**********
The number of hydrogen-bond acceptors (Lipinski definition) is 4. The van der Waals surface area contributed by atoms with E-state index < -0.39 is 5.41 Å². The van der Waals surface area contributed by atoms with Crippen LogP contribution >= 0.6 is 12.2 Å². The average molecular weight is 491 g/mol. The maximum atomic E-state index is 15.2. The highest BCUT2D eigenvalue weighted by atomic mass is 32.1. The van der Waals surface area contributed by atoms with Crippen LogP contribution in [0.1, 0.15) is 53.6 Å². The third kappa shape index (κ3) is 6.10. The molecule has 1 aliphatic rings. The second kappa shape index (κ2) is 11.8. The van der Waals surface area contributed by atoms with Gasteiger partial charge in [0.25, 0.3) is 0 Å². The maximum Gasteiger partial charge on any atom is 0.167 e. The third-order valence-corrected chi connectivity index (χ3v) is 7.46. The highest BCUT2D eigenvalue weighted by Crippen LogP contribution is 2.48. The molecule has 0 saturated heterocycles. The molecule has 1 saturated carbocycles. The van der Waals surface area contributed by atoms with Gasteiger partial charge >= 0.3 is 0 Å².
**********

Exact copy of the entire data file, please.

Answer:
The number of hydrogen-bond acceptors (Lipinski definition) is 4. The van der Waals surface area contributed by atoms with E-state index < -0.39 is 5.41 Å². The van der Waals surface area contributed by atoms with Crippen LogP contribution >= 0.6 is 12.2 Å². The average molecular weight is 491 g/mol. The maximum atomic E-state index is 15.2. The highest BCUT2D eigenvalue weighted by atomic mass is 32.1. The van der Waals surface area contributed by atoms with Crippen LogP contribution in [0.1, 0.15) is 53.6 Å². The third kappa shape index (κ3) is 6.10. The molecule has 1 aliphatic rings. The second kappa shape index (κ2) is 11.8. The van der Waals surface area contributed by atoms with Gasteiger partial charge in [0.25, 0.3) is 0 Å². The maximum Gasteiger partial charge on any atom is 0.167 e. The third-order valence-corrected chi connectivity index (χ3v) is 7.46. The highest BCUT2D eigenvalue weighted by Crippen LogP contribution is 2.48. The molecule has 0 saturated heterocycles. The molecule has 1 saturated carbocycles. The van der Waals surface area contributed by atoms with Gasteiger partial charge >= 0.3 is 0 Å².